I wonder how my best students make something special out of what I assign.
I’m staring at an essay—the first chapter of Sontag’s Regarding the Pain of Others— Professor Wycoff assigned for his class. It’s beautiful, haunting. Susan Sontag, with a peculiar facility, causes the reader to imagine and ponder dead children in photographs of war. She doesn’t do this by dwelling on the details of the pictures, but by thinking through how others viewing those images felt. Whether their full visions can prove coherent and useful. Whether the history, their stated opinions, their own claims to identity matter.
As assigned reading, this is incredible. Wycoff’s students are receiving a world class education.
I have no idea if I can say anything which does Sontag’s essay justice. I’m in awe of my students, whom I ask to write on Plato after introducing them to Socrates for 15 minutes.
When you ask yourself to do something almost completely alien to your own habituation, you need neutral ground. I’m used to close-reading things like Aristotle and Machiavelli and proclaiming “Aha! This is the actual point they want us to think about.” It’s a way of doing political theory, but only one way.
Sontag hints at an issue that’s been on my mind: Is it possible for mass media to cultivate empathy? Can mass media serve a pluralistic, diverse democracy whose members have complex claims to justice? The trouble is inherent in the term “mass media”—the communication involved is reductive at the very moment it needs to identify and affirm a difficulty, a reality someone is living through. In war photography, unidentifiable lumps of flesh and bomb-torn buildings testify to violence, but partisans may celebrate that violence, seeing justice done for their cause. And it certainly is the case that spending too much attention on one person’s pain can entail a hideous neglect of others. Privilege works in sneaky ways; the most insidious forms of violence may never be explicitly identified, if they are seen at all.
I think I’m meeting Sontag on ground with which I’m more familiar, but it means I’m pulling away from her essay. She states No “we” should be taken for granted when the subject is looking at other people’s pain, and it’s a statement with a specific context. Virginia Woolf was asked by a male lawyer “How in your opinion are we to prevent war?” Woolf initially denied a “we”—men make war; women, for better or worse, do not—during a strange moment in history. After the First World War, there was a tremendously earnest anti-war movement, dedicated to trying to end war as a means once and for all. Her brief denial of a “we” could have served as a serious question for that movement, one that if the movement engaged, it would have been that much stronger for. But despite originally resisting the grant of a “we,” she then goes on like it exists.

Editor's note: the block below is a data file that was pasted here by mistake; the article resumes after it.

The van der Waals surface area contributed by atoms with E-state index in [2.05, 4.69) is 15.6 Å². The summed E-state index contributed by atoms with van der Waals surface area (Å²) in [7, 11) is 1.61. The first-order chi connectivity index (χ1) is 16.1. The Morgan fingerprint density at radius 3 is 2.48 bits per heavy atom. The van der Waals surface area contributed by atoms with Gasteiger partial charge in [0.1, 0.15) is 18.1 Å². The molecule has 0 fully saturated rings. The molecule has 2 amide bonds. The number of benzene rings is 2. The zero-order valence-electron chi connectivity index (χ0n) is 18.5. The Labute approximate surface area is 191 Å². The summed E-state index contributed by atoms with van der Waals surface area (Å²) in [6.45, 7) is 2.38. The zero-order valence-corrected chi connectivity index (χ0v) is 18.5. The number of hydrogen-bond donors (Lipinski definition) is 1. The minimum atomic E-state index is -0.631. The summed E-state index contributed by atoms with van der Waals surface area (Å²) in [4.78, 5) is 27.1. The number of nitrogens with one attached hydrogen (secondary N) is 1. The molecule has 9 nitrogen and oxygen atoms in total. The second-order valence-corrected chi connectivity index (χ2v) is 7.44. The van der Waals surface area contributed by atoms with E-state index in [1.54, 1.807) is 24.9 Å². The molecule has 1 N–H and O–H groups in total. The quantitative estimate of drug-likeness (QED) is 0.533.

Perhaps I do have to pull away in order to wonder how an empathetic “we” could be constructed. It feels like so few of us nowadays bother to consider the pain of others. I remember speaking a few months ago about services for the disabled and immediately hearing that the disabled “get everything.” I don’t even know how to describe the moral disgust I still feel from that encounter.
I do feel—and this is an intentionally naive thought, one meant to start thinking—a marked emphasis on gentleness goes a long way. Instead of thinking “How do we end war?”, maybe the question has to be “How do we not make bad situations worse?” An emphasis on gentleness is not necessarily anti-war: bullies are verboten, and a climate in which people who are gentle can model their virtue and not be mocked is paramount. This may be challenged by Sontag’s repeated remarks that violent images can serve as an expression of another’s justice or outrage. Who is to say that gentle images can not be seen as privilege or attempted superiority?
But in terms of clarifying Sontag’s imperative, No “we” should be taken for granted when the subject is looking at other people’s pain, I’ll hold for now that gentleness is a start, if not the end. The recognition that hell has been brought to earth, that others are not being allowed anything resembling a life, is the beginning. From “there” (what comes first temporally in human affairs is always relative), we weigh the claims to justice, recognizing that some will wage war no matter what, believing humanity itself a weakness to be exploited.